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Personal Protective Equipment or PPE are clothing or equipment used by employees, contractors, visitors or students to shield or protect their bodies from hazards, such as arc flash. PPE includes all clothing and work accessories that create a barrier against common workplace hazards. Using PPE also require training and awareness on the part of the user. According to the OSHA Act (Occupational Safety and Health Act) of 1970, where it is not practicable to avoid workplace hazards, employers should provide employees with adequate personal protective clothing to protect them from those hazards, without any cost to the employees.
When it comes to industrial electricity safety, most workers dive right into work without wearing the proper PPE. Electrical hazards are real and lack of proper PPE can be a real threat. Personal protective equipment is important because:
Most of us often take electricity hazards lightly due to ignorance and safety complacency. After working for some time, it’s easy for an employee to let their guard down which often causes problems. Regardless of the reason, some of the common causes of injuries due to electrical hazards include: contact of electrical components that result in shock and burns, electricity as a source of fires and explosions, or electrical faults that result to arc flash and fires.
Because the body of a human being is a good conductor of electricity, electrical shock can be severe. The flow of electric current can generate heat that can cause burns and tissue damage. Arc flashes that result from short circuits can cause explosions. Water, which is also found in almost every facility, is also an excellent conductor of electricity and can transmit electricity easily.
It is important to control hazardous energy right at the source. However, even after electricity is locked out, the chances of exposure to hazards are not eliminated completely especially after factoring in human error. As your last line of defense, PPE is very important and necessary for electrical safety. There are many times when employees have been saved and injuries minimized by using the proper PPE.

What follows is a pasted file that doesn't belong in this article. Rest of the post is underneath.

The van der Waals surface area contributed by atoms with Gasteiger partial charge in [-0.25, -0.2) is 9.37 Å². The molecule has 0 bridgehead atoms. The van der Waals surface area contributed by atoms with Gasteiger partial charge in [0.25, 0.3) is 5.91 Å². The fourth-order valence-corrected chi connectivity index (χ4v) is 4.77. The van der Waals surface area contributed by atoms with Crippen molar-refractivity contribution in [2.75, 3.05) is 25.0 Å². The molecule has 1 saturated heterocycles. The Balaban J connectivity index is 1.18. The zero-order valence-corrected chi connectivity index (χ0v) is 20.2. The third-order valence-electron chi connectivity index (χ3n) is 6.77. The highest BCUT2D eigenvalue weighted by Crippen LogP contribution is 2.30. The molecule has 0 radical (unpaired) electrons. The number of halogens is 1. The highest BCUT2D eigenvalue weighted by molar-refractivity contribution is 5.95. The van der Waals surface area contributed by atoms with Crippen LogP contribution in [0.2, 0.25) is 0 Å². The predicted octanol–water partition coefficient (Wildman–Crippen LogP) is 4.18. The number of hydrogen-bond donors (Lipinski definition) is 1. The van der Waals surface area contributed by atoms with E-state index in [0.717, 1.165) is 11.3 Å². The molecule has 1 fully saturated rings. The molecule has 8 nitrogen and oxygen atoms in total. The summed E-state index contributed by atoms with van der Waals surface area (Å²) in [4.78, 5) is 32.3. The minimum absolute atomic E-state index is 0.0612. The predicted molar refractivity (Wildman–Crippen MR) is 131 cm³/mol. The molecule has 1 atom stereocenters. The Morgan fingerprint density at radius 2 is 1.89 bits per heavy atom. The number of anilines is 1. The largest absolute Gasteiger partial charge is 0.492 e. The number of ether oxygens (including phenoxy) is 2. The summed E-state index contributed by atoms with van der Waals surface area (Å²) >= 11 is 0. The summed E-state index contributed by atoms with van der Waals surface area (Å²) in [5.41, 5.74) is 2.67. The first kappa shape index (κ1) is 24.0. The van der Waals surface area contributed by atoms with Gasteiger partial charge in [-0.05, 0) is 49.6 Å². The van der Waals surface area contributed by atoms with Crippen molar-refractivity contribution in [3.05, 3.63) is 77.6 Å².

Particles of fluids can sometimes be dangerous to the health of your workers when inhaled. Your employees may also be at a risk for contact with toxic fumes from welding. NIOSH estimates that over one million employees are exposed to such fluids during machining processes or direct contact with fluid-covered parts, tools, and other equipment. Some of the respiration conditions include HP (hypersensitivity pneumonitis), asthma and impaired lung function. According to NIOSH, work-related asthma is among the most prevalent occupational disorders and it has led to significant healthcare costs and workers compensation.
Protecting your employees should be your first priority. When your employees are working on energized electrical equipment, arc flash incidents can occur with life-changing and fatal repercussions. Therefore, it’s important that proper safety precautions are laid out in detail and followed at all times. Additionally, employees should be protected using proper personal protective equipment (PPE).
PPE should be based on the equipment arc flash rating, which determines the arc flash PPE category. All PPE categories have some form of eye and face protection, gloves, hearing protection and arc-rated clothing. Either gloves can be rubber or leather insulated gloves depending on the voltage. In case rubber gloves are required, leather protectors can be worn over them. However, they need to be rated and include the maximum voltage that an employee can be exposed to when working on the equipment. PPE come in six classes, from 00 to 4, and classes have different colors. As the number of classes increase, the gloves are designed to protect against high voltages and become bulkier.
Arc-rated clothing often depends on the arc-flash PPE class which is determined during an arc flash assessment. While all arc-rated clothing are fire resistant, not all fire-resistant clothing are arc-rated. Ensure that your employees only use arc-rated clothing.
Beyond providing arc-rated PPE, it’s important that you also provide your employees with training on how to use and care for their PPE. The training should include some of the dangers of wearing conductive clothing, jewelry, and electronics. This is important to ensure that employees understand what should not be worn while working on energized equipment. Knowing which clothes not to wear is also crucial because most synthetic fibers can melt and cause second or third-degree burns.
Arc flashes are dangerous electrical hazards and that’s why OSHA emphasizes that employers must provide electrical safety training to employees exposed to electrical hazards. Protect your employees by signing up for the NTT Training Inc. NFPA 70E employee arc flash PPE training today.
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